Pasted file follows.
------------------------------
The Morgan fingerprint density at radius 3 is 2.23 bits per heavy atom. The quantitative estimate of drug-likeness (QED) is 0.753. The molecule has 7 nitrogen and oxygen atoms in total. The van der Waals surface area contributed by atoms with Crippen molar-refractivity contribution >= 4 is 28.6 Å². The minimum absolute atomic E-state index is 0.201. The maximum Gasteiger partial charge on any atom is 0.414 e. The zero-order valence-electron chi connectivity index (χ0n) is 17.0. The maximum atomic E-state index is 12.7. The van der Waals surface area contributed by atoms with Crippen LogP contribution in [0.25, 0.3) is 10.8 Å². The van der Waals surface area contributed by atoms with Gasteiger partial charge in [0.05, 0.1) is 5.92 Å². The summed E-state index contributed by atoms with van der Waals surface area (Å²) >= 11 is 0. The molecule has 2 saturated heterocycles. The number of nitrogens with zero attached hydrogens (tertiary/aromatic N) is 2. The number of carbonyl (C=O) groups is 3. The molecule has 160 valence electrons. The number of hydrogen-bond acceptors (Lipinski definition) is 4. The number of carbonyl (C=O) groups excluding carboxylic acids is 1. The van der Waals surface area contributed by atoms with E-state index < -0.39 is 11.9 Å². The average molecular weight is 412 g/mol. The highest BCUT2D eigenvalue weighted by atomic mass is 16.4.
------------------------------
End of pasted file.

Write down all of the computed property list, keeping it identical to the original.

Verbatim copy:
The Morgan fingerprint density at radius 3 is 2.23 bits per heavy atom. The quantitative estimate of drug-likeness (QED) is 0.753. The molecule has 7 nitrogen and oxygen atoms in total. The van der Waals surface area contributed by atoms with Crippen molar-refractivity contribution >= 4 is 28.6 Å². The minimum absolute atomic E-state index is 0.201. The maximum Gasteiger partial charge on any atom is 0.414 e. The zero-order valence-electron chi connectivity index (χ0n) is 17.0. The maximum atomic E-state index is 12.7. The van der Waals surface area contributed by atoms with Crippen LogP contribution in [0.25, 0.3) is 10.8 Å². The van der Waals surface area contributed by atoms with Gasteiger partial charge in [0.05, 0.1) is 5.92 Å². The summed E-state index contributed by atoms with van der Waals surface area (Å²) >= 11 is 0. The molecule has 2 saturated heterocycles. The number of nitrogens with zero attached hydrogens (tertiary/aromatic N) is 2. The number of carbonyl (C=O) groups is 3. The molecule has 160 valence electrons. The number of hydrogen-bond acceptors (Lipinski definition) is 4. The number of carbonyl (C=O) groups excluding carboxylic acids is 1. The van der Waals surface area contributed by atoms with E-state index < -0.39 is 11.9 Å². The average molecular weight is 412 g/mol. The highest BCUT2D eigenvalue weighted by atomic mass is 16.4.